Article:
Total Earth Solutions director Brad George said his geoscience company and its aviation partner Heliwest had done photogrammetry surveys of Seabird on June 4 and 22.
Mr George said they used a Lockheed Martin Indago drone flying about 100m above the ground along pre-programmed flight lines to take overlapping, high-resolution photos.
�As part of a testing program, TES and Heliwest offered to fly the Seabird seafront for the Shire of Gingin at no cost and to make the data available to the council and interest groups to assist in remediation efforts and to demonstrate the application of the technology to coastal erosion problems,� he said.
Mr George said photographing objects and features from different angles allowed them to create a 3D terrain surface in a video.
�The creation of 3D models from airborne photography is not new, but the introduction of high-quality drones has changed the economics of these surveys,� he said.
�Previously, photographs were taken from aircraft at high altitude, requiring enormous cameras valued at over $1 million.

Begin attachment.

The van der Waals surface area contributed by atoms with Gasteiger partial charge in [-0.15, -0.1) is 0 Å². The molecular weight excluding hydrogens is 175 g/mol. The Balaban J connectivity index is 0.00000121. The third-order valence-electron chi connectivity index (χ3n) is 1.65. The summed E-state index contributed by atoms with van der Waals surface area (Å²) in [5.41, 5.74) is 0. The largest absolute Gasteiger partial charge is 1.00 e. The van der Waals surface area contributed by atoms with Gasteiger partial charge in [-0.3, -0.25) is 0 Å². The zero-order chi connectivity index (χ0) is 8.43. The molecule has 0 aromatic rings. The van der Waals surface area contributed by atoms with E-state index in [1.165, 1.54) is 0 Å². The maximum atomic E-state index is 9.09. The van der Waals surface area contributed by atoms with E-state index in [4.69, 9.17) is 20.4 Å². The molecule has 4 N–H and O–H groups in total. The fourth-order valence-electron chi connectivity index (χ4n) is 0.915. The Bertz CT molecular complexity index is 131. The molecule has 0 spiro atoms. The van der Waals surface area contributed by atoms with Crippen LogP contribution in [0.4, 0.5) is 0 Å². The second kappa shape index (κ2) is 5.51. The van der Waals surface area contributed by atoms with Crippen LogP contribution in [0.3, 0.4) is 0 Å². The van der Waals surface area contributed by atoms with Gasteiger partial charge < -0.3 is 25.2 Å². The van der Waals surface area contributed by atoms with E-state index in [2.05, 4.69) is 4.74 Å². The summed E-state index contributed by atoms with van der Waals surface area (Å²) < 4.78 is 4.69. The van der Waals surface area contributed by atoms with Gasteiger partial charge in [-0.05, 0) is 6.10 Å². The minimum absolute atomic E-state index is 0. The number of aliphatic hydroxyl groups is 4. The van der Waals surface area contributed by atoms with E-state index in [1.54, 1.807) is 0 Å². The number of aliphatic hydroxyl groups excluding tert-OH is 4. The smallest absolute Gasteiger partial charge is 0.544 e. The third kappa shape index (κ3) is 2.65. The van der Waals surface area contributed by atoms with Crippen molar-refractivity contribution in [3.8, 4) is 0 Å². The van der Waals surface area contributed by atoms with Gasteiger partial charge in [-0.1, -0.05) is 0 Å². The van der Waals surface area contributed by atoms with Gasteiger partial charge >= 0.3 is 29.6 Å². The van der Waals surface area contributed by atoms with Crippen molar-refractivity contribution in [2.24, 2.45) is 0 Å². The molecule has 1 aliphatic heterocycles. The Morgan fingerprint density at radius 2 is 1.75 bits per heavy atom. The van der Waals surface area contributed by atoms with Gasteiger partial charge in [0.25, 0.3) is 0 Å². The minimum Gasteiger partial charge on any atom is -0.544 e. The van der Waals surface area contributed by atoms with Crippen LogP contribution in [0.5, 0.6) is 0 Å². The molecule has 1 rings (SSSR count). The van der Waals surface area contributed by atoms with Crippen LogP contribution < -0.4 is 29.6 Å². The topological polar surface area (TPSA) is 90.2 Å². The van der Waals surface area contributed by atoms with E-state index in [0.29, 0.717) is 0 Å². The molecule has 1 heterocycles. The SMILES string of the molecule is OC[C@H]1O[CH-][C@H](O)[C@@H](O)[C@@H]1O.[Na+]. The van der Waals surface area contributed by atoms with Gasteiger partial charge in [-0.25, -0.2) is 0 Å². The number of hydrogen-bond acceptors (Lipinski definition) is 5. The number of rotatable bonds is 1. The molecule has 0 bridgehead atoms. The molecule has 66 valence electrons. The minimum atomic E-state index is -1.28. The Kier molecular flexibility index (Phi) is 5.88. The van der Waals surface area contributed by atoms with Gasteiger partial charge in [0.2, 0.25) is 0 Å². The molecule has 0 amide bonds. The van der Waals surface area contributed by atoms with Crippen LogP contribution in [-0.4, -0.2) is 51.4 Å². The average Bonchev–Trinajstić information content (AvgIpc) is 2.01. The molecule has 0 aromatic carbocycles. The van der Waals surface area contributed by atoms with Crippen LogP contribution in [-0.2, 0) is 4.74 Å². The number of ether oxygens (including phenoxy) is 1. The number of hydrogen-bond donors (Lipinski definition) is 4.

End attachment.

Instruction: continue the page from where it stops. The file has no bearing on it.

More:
�Such surveys are still commonplace, but are only suited to large regional surveys as the operating economics of the aircraft make them prohibitively expensive for small areas.
�Flying low and slow, a drone can utilise a much smaller camera, and yet achieve much higher resolution than an aircraft, especially for high-angle beach slopes.
�The operating economics of drones are better suited to detailed mapping of smaller features, such as Seabird, allowing problem areas are be re-surveyed at regular intervals to map precisely how coastal areas change.�
Mr George said the second survey followed several days of storms and the data collected would help map any changes to the coastline.
View the footage below.